Dixon Evening Telegraph from Dixon, Illinois on May 18, 1955 · Page 11
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Dixon Evening Telegraph from Dixon, Illinois · Page 11

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Dixon, Illinois
Issue Date:
Wednesday, May 18, 1955
Page:
Page 11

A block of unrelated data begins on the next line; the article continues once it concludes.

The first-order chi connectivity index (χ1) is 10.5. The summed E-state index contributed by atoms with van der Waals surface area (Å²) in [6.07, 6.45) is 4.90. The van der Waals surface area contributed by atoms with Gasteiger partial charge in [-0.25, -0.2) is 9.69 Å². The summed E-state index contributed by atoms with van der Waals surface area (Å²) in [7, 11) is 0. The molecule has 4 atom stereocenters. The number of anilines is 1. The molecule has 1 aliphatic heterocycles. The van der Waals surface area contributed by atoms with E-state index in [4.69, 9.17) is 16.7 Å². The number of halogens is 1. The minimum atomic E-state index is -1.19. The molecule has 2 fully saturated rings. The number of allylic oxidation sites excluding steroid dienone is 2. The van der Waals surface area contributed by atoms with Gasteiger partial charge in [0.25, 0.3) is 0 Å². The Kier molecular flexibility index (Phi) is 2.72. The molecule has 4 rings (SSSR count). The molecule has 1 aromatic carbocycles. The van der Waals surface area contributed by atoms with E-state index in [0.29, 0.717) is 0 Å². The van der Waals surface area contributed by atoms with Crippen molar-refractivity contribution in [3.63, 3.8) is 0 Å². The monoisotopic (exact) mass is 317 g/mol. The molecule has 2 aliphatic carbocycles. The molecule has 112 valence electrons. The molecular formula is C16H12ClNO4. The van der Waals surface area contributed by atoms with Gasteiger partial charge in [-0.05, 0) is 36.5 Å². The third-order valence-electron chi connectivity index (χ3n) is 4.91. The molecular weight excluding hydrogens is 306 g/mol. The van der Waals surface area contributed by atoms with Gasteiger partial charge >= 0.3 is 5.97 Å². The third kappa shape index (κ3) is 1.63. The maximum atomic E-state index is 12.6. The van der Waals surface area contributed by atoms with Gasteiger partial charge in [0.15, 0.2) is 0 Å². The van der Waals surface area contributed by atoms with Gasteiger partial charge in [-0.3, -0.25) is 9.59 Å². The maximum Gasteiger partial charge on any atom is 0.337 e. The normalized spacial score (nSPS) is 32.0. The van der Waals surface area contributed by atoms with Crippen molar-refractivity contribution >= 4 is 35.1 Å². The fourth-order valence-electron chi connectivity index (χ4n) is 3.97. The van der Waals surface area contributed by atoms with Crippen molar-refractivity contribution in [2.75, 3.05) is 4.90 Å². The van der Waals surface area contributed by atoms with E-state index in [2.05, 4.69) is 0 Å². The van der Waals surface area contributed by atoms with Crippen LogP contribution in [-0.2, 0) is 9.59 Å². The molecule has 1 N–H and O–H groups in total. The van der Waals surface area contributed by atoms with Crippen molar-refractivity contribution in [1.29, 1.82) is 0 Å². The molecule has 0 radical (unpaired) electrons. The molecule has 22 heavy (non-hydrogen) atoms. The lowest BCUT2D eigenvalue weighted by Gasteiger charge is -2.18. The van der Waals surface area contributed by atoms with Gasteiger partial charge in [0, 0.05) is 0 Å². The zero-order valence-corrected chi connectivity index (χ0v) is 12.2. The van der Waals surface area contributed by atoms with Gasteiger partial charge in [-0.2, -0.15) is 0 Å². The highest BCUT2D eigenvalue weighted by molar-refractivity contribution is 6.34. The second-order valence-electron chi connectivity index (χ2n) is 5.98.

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Wheat Candy Puts Her in Business DODGE CITY, Kan. — (Special) i — At long as wheat has been harvested In the golden fields of the West there has been a typical treat for the workers. It is a common ■ight to see a harvest worker dip his hand into the combme bin for a handful of wheat to chew. Thanks to the ingenuity of a housewife, this delicate taste treat Is now being passed on to the public. With the idea of a wheat candy in mind, Mrs. A. G. Schroedermeier spent several years studying cookbooks, reading every available eandy recipe, talking to anyone who knew about candy-making, writing companies that process candy ingredients and plain trial After all that study, she decided that the only way to achieve her goal was experimentation. Her kitchen became ner laooratory. For two years Mrs. Schroeder-leier labored in her kitchen. She as hunting something typically estern in the food line to present to visitors and to send as gifts to relatives. Her modest project got so far out of hand that she now finds herself a manufacturer of a new candy, WheatSweets. Her kitchen is now a "plant" and if her product gets much more popular she will have to expand. Wheat is the main ingredient of the candy, glamorized to the point BARRICADED FARMER CAPTURED— Officers hold legs of N. J. Tynes after he was forced from his home at Groesbeck, Texas. He had held them at bay and prevented them from reaching a sheriff who had been mowed down by rifle fire. The dead sheriff, J. Harry Dunlap lay in an open area in front of the barricaded farmer. (AP wirephoto) Wide Range Of Weather Predicted WASHINGTON ffl— The Weather Bureau doesn't expect much normal weather between now and mid-June. Here is its view of the outlook, issued Tuesday: "The Weather Bureau's 30-day outlook for mid-May to mid-June call* for temperatures to average below seasonal normals over the northeastern and southwestern quarters of the nation. Above ni mal temperatures are predicted the Pacific Northwest and in Gulf states, the Southern Plams and middle Mississippi Valley. Near normal values are expected m unspecified areas. "Precipitation is anticipated to be above normal from the Ohio Valley to New England and also over the southern plateau states and Southern Plains: Subnormal amoun's are expected in West Coast states and in the Southeast. In unspecified areas near normal amounts are m prospect." ONE CENT ON THE DOLLAR VALUATION ON TOUR FURS Will Store Them Until Next Fall FORM AN Restyling and Repairing Get GOOD Help In a Hurry! You can often hire the best help the least expensive way ... by spending as little as S1.05 for a Want Ad. Just give us the facts . . . and we'll help vou write an ad that will pull results fast! PHONE 2-1111 For Want Ad Taker READ AND USE THE WANT ADS Product of her kitchen launched Mrs. A. G. Schroedermeter on an adventure In manufacturing. She started hunting for a aouvenir. it is unrecognized as the relative of bread and breakfast cereals. While the formula is secret, the in ventor says that marshmallows, sy rup, butter and nuts are parts of it. Since she wanted a western hweetmeat she sticks to Kansas products as closely as she can. Her beet sugar and tne miiK products come from her locality as well as the wheat. The letters K-A which adorn the boxes in which her candy is mark eted are the first letter of the names of Mrs. Schroedermeier and her husband — Kathryn and Alvm. Her husband, former superin tendent of Dodge City schools, hasn t had much of a part u Sterling Man President of Underwriters Dan Metzger, jr., Sterlmg, was elected president of the Rock River Life Underwriters association at a luncheon meeting of that group Monday in Sterling. Other newly-elected officers were ames G. Schryver, Polo, vice pres ident, and Tom Keeney, Sterling, secretary-treasurer. B. L. Frazer, Dixon, continues his three-year term as national committeeman. Welcomed as new association members were Earl Burdge and Wayne Williams, both of Dixon. A highlight of the meeting was the presentation of National Quality Awards to Dixon-Sterling area project. Just a few suggestions. One of them, a "gun" he discov ered, pops out bite-sized portions of candy mix and cuts down his wife's work. Mrs. Schroedermeier is consid erably surprised that her search r a souvenir has developed into business for her. She finds her self consulting with an attorney so that her WheatSweets can be mar keted elsewhere. Everywhere her wheat flavor gains followers. Even her lawyer and many of his friends have be come regular customers, state legislators got some samples and put in standing orders, underwriters. The awards : presented by Albert Stoltz, himself a nine-year holder of the N.Q.A Other recipients or me award for 1955 were Tom Keeney, Dan Metzger, jr., Doyel Wendell, and Leonard feterson. Announce ment was made of the winning of N.Q.A. by the following members not present at the meeting: l,. j. lsbang, Virgil Gower, <JL,u, and Fred O. Waller. The National Quality Award is made by the National Association of Life Underwriters and the Life Insurance Agency Management as sociation. Included in the business session of the meeting was the decision to send the newly-elected local officers to the State association's annual leadership training program in LaSalle on June 25th. $40= F0R Y0UR 0LD WASHER K • :.. . - AND YOUR OLD WASHER Regular Price $239= It's tha Biggest VALUE in Washar History. Wa Install and Service Our Sales With Our Own Full Time Employes WAYNE WOLFE, d.b.a. BARRIAGE APPLIANCE STORE Young Adman , Wins i*Or Wod In Philadelphia PHILADELPHIA (*— W. Thach-er Lorujatrotb, a 34-year-old advertising; executive, won the four-aided Republican mayoralty nomination battle in Philadelphia Tuesday. The «-foot-6, bespectacled former naval intelligence officer will, run in November against veteran campaigner Richardson Dil worth, the Democratic nominee, 'mis is Liong-streth'a first try for public office. Dilworth, an unsuccessful guber natorial candidate five years ago and former district attorney, had easv time defeating William A. Paschall, wholesale meat dealer who ran with no visible means political support. Democratic in cumbent Joaepn s. uarn jr. potential senatorial candidate t year, declined to run again. Longstreth scored an 8-5 victory over his nearest opponent, George P. Williams III, a 35-year-old .for mer deputy attorney general. Magistrate James J. Clothier and oscar a. .Newman irauea. The lack of a race of statewide interest kept the primary vote down to an estimated 35 to 40 pei cent of the 2,745,322 Republicans and 2,110,643 Democrats eligible to vote. Complete unofficial returns gave Longstreth 81,485; Williams 53,728; Clothier 44.177 and Newman 6.657. Dilworth received 83,677 and Pas chall 7,315. The votmg was the first step m le building up for the 1956 presi dential campaign. Observers noted vith interest the indorsement Dy GOP National Chairman Leonard Hall of Longstreth as the first step GOP efforts to return .Fniiaaei- phia and Pennsylvania to the party fold after the Democratic sweep of state offices last November. Cliarge Sister, Brother Wed Knowingly HEREFORD, England (* — A brother and sister who were parted childhood but later met and mar ried art facing trial on incest ; charges. Authorities accuse them of knowing they were related when they were wed. At a preliminary hearing Tues- ay, a local court ordered Geot- rev Walter Hughes, 26, and his sister Marjorie to stand trial June Both were released on bond without entering any plea to the charges. Married in 1951 The couple married in 1951. They separated early this year when their relationship was disclosed, .and the sister since has remar ried. We both knew it was wrong us to get married," Geoffrey said in a statement read m court. The statement said Marjorie was I expecting a baby at the time and urged him to marry ner. s obvious shortly alter our marriage that she did not want and only wanted to give tne baby a name," it continued. Marjorie denied knowing Gcoi-:v was her brother at the time of their marriage. Prosecutor E. C. Jones told the court Marjorie also denied her brother's story of a premarital pregnancy. She asserted, Jones said, that both her children born later and that Geoffrey their father. The younger child is 8 months old. Hughes' statement said he and his sister were sent to an orpnan-age after their mother died m 1931. Marione was then adopted by family named Stanham and took their name. Church Organist 'Sends' Her; Judge Orders Her From Church CHICAGO (JR— Judge Cornelius J. Harrington says he believes in freedom of worship but that he had to draw the line somewhere for Miss Harriet Davis. He drew the line in Circuit Court Tuesday. He said that if the slightly plump, 35-year-old brunette attends a church in suburban Glen-coe again he will hold her in contempt of court. Miss Davis appeared in court to have set aside an injunction restraining her from "bothering" Robert Metzler, a 50-year-old church organist. Metzler said Miss Davis" atten tions had forced him to leave his job in a Chicago church and take another in Glencoe. He said ne got the injunction a few months ago when the church trustees told him to straighten out the situation or else. "I'm not interested in Mr. Metz- r," explained Miss Davis. "I interested in his music. It sends There's something about different from the music in any other church." "Is that why you traveled 20 miles— just to near nim piay asked Judge Harrington. "Yes. I have an entirely different emotional reaction when I hear him play." Judge Harrington explained that he didn't like to interfere witn any individual's right to worship, but that he thought Miss Davis snouia attend a church nearer her nome. The Dixon Evening Telegraph— Dixon, Hfinol* Wednesday, May 18, 1955 Page 11 WEDNESDAY AFTERNOON 3:00 WGN— News WMAQ— Backstage Wife WBBM— Rime Does Pay ns WON — Earl Nie-htinzale :15 WMAQ— Stella Dallas :d0 w.MAy— wiaaer urown WLS— News; Barn Dance WBBM— Gold Coast WCFL— Scoreboard :45 WMAQ — In My House WBBM— Rosemary O'Brien 4:00 WGN— News 6:0C \> 11AV — J usi .fiam out WBBM— Paul Gibson WLS— Jack StilwiU wind— News: Goodman 4:05 WGN — Saxie Dowell 4:15 WMAQ— Lorenzo Jones WCFL— Musical Sportscast 4:30 WGN— Brickhouse and Simon WMAQ— Hotel for Pets WBBM— Paul Gibson 4:35 WBBM— Fahev Flynn WMAQ — Wed Howard 5:00 WGN— Saxie Dowell WLS — Jack Stilwill WMAQ— Hurlbut, news WIND— News; Commuter WCFL— News: Barnes 5:15 WBBM— J. Harrington WMAQ — Wed Howard 5 :30 WGN— Bill Evans wtSBM— i-'aui uioson WT <?_Oivil Defense 5:45 WGN— American Business WMAy — u. scone, news WLS— Bill Stern WRRM — T^owell Thomas 5:50 WGN— Sports Time 5:55 WGN— Newscast EVENING WMfAQ— Alex Dreier f Air WLS— John Vandercook WIND— News; music WCFL — Bob Elson 6:15 WGN — Nichols news WMAQ— Joe Wilson WLS — News and weather :20 WMAQ — Wed Howard Obedient Pupil Discards Teeth OKLAHOMA CITY Oft— Mrs. Loretto Bonner, a teacher at Taft Junior high school, noticed one c her students struggling with piece of candy he was chewing. Either swallow the candy or toss it in the wastepaper basket, she advised the youth. "Can't," said the lad, "The can- dv is stuck between my teeth. Jokingly, Mrs. Bonner told the youngster: "Well, toss your teeth in the hasket with the candy." The boy took out his teeth and threw them into tne Dasnei. had a complete upper plate. WMAQ— M. Beatty, new* WBBM — J. Harrington WIND — Sports Review WLS— Lone Ranger 6 :45 WGN— Perrv Como Show WBBM— J. Bentley, news WMAQ— One Manrs Family WCFL— Clubhouse 7:00 WGN— True Detective WMAQ — Dinah Shora WBBM— FBI, Peace, War WLS— Farm World WIND— News: Stars WCFL— Pan Americana 7:15 WMAQ— Frank Sinatra 7:25 'WBBM— News 7:30 WGN— 720 Club WBBM — Boston Blacki* WMAQ— WU1Z Bowl WLS— Haven of Rest 8:00 WGN— News wls — spinning tne Top WMAQ— Groucho Marx WBBM— Perry Como WIND— News; music WCFL— Get Together 8:05 WGN— 720 Club 8:15 WBBM— Bing Crosby 8:30 WGN— Riverview Fun Time WMAvj — Trutn or consequences WBBM— Amos 'n Andv WIND— News; Monro* :00 WGN — News; S. Dowell WBBM— News; J. Brady WLS — Morgan, news WMAQ— McGee, Molly WIND— News; music WCFL — Great White Way 9:15 WMAQ — Gildersleeve WLS— Jack Stilwill 9:30 WGN— Saxie Dowell w.MAii-xnis i LaKe WBBM— Tennessee Erni« WIND — News; Hubbard 9:45 WMAQ— John Holtman 10:00 WGN— News; S. Dowell WiMAy— nowara Miner WBBM— J. Harrington WLS— World Tomorrow WIND — News ; Hubbard WCFL— Evenine Serenade 10 :15 WBBM— Scoreboard 10:30 WGN— News wmaq— iNorman tsarry WBBM— Edward R. Murrow WLS— Jack Stilwill 10:35 WGN— Norman Ross 10:45 WBBM— Tony Weitzel 11:00 WGN— News; Tops in Sporta WNTA O — Hurl but . news 11:15 WGN— Buddy Black wmaq— jacK jCiigen WCFL— Music You Lik» WRRM— Sweet Music 11:30 WGN— Buddy Black WRRM — Arae-'on 11 :55 WHBBM— This I Believe 12:00 WGN— News; Daddy-0 WIM-U — .News; iNiiewaicn WBBM— Music 'til Dawn WCFL— Night Train LOCKMAN IS COMING! FOLKS USED TO BUY refrigeration in fifty pound pieces. Frozen foods were unheard of . . . ice cubes an impossibility ... and that drip pan under the ice box always seemed to be overflowing. Today, a silent, white-enameled ice man stands in nulliont of kitchens. But to maw produce millions of refrigerators, manufacturers must be able to sell them by the millions. Only by advertising can a manufacturer talk to millions of people at one tune.;_^ ADVERTISING TELLS the story of new refrigerators ... and helps tell them.-s Trie more it sells, the more must be made — keeping the production lines and the Job.* going. The result: newer, better appliances at prices more people can afford to pay. Advertising helped make the difference — in refrigerators, and in our American way of Life.,' PHONE 2-1711 N: ARCHIVE® N ARCHIVE1 FWSPAPFR FWSPAPER 111 E. FIRST ST.